Restaurant Etiquette : Don’t Share Bills With French Friends

How do you handle paying for the bill at a restaurant in France, among French friends? Here is a list of French expressions we use to make clear who is going to pay, as well as cultural tips.

There is much to say about French table etiquette, and I wrote many articles on this blog about this subject.

However, I believe the way French people address the bill at a restaurant requested a bit of attention.

Don’t Talk About Money in France

Talking about money is considered vulgar by French people, so we don’t like to share the bill at the end of a meal.

It’s part of our French politeness to take turn treating friends, and we kind of keep track mentally of who hosted last, who paid for a restaurant etc…

This is especially true if the party is only two people or two couples.

Friends can say it up front:

  • “Ce soir, c’est nous qui vous invitons”
    (Tonight, it’s on us.).

Do Fight to Pay the Bill

Or, just grab the bill when it arrives. Friends often argue on who will pay the bill, meaning everybody argues that they want to pay the whole bill.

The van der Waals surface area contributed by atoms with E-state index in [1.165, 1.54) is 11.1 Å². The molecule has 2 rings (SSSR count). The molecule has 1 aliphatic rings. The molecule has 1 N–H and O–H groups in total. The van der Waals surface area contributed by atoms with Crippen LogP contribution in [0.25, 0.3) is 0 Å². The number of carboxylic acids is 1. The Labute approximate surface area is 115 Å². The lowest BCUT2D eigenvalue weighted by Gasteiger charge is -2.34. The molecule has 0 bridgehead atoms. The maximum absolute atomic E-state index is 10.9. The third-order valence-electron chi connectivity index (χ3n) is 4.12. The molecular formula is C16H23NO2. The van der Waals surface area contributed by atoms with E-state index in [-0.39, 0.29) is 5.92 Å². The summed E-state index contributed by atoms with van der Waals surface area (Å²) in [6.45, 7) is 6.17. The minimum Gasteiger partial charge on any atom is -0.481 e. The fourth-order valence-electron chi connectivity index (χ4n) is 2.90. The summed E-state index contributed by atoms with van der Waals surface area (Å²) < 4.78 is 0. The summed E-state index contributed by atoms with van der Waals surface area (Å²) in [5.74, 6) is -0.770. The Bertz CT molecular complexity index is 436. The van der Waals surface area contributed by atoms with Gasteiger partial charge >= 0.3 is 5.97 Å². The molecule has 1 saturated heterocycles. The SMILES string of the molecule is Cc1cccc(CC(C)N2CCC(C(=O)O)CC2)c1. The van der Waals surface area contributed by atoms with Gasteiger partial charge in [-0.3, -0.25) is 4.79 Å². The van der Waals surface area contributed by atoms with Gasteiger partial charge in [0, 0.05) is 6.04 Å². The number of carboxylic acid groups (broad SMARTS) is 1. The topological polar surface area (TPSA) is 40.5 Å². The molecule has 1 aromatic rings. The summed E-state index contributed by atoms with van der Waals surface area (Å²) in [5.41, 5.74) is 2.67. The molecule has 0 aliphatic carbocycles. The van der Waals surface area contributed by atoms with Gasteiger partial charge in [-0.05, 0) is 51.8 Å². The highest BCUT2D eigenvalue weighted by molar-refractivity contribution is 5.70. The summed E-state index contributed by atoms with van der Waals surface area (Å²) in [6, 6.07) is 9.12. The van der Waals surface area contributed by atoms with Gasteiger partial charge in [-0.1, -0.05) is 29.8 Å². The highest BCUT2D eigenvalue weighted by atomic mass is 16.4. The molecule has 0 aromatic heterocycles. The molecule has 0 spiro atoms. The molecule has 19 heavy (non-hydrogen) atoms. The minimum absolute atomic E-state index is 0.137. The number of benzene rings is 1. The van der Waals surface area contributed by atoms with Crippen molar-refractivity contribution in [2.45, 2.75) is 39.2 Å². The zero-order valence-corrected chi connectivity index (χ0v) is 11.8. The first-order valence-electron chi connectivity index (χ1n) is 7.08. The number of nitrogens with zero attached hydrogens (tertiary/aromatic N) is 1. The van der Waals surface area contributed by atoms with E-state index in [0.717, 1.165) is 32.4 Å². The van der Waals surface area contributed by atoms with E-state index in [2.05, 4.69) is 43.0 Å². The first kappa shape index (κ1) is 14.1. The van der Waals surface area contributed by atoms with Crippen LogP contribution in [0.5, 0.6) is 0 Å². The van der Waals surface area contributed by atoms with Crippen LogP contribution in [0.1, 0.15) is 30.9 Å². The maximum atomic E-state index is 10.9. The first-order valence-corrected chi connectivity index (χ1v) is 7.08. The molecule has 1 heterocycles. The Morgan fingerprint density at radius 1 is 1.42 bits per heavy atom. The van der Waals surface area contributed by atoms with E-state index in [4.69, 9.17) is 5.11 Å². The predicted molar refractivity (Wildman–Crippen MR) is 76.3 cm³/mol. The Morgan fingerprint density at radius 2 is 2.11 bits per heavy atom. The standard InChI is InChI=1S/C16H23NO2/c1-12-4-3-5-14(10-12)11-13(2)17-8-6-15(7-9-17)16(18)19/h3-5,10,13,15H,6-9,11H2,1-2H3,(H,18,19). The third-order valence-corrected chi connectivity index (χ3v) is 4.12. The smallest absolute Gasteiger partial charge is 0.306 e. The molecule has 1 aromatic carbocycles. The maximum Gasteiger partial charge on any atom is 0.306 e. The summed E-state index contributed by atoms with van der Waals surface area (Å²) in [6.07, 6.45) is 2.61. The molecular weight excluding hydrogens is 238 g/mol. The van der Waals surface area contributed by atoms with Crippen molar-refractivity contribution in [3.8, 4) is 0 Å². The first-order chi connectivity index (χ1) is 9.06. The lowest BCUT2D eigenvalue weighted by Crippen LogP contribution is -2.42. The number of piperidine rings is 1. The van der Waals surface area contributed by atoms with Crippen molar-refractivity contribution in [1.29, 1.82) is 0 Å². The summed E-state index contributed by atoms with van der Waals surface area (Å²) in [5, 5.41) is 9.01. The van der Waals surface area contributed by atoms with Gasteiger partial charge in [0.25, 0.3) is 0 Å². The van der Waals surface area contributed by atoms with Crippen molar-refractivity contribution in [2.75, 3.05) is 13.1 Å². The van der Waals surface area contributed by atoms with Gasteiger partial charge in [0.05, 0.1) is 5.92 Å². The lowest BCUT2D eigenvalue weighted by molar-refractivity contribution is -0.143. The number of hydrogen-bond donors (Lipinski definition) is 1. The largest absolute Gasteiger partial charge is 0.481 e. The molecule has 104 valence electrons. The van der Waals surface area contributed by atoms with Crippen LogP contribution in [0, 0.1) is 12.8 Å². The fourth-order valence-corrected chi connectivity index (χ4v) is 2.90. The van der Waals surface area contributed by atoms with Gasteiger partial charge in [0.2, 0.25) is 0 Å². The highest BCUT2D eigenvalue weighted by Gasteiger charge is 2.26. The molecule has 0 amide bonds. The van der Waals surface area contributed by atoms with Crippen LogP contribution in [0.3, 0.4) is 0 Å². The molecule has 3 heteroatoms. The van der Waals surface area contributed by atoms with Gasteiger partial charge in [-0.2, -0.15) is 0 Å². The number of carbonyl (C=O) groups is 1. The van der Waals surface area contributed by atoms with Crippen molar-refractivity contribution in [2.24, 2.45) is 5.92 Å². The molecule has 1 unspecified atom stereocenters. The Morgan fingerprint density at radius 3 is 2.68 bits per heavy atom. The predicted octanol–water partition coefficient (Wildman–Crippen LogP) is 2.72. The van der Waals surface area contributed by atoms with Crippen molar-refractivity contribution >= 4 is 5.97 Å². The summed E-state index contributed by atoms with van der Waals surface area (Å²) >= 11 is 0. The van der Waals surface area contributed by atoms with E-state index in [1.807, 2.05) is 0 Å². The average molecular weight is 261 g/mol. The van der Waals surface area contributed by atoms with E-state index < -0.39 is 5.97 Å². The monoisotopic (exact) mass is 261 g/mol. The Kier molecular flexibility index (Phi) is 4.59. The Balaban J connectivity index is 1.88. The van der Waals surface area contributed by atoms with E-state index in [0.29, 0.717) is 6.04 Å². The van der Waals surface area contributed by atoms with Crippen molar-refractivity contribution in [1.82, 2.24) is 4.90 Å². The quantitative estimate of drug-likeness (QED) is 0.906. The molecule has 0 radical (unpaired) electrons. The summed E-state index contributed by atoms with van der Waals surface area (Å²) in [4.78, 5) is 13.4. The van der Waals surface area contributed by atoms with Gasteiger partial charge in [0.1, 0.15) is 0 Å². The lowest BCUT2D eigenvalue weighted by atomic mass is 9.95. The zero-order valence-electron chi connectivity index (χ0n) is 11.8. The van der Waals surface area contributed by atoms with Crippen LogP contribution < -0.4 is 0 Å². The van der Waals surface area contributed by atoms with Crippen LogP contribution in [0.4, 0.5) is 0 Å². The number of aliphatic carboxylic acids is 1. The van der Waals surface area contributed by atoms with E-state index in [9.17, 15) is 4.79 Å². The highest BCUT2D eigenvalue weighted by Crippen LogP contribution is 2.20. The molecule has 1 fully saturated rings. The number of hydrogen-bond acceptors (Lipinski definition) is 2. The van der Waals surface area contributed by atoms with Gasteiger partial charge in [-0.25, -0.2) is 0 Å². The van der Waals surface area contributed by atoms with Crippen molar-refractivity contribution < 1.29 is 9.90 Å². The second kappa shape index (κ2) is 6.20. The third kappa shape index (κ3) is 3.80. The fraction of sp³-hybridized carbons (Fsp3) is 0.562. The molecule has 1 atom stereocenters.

Who is going to pay the bill among French friends is often settled by:

  • “Non, j’insiste. Vous nous inviterez la prochaine fois”
    (No, I insist. You’ll invite us next time),
  • or “Non, non, c’est à notre tour, c’est vous qui nous avez invités la dernière fois”
    (No, no, it’s our turn, you invited us last time.)

Be Precise About Your Invitation

Be aware of the difference between:

  • “Je voudrais vous inviter au restaurant”
    I’d like to invite you to a restaurant, which means the person will pay the whole bill,

and

  • “Vous voulez venir avec nous au restaurant ce soir?”
    Would you like to join us in a restaurant tonight?)

Or, more casual:

  • “On se fait un resto ce soir?”
    Why don’t we eat out tonight?

In both cases, it’s unclear on who is paying.

If you enjoyed this article, I recommend you read “how to comment about food in French” and “what about “le” French doggy bag?”

Learn French in context, check out French Today’s downloadable French audiobooks: French Today’s bilingual novels are recorded at different speeds and enunciation, and focus on today’s modern glided pronunciation. 

Tagged Under: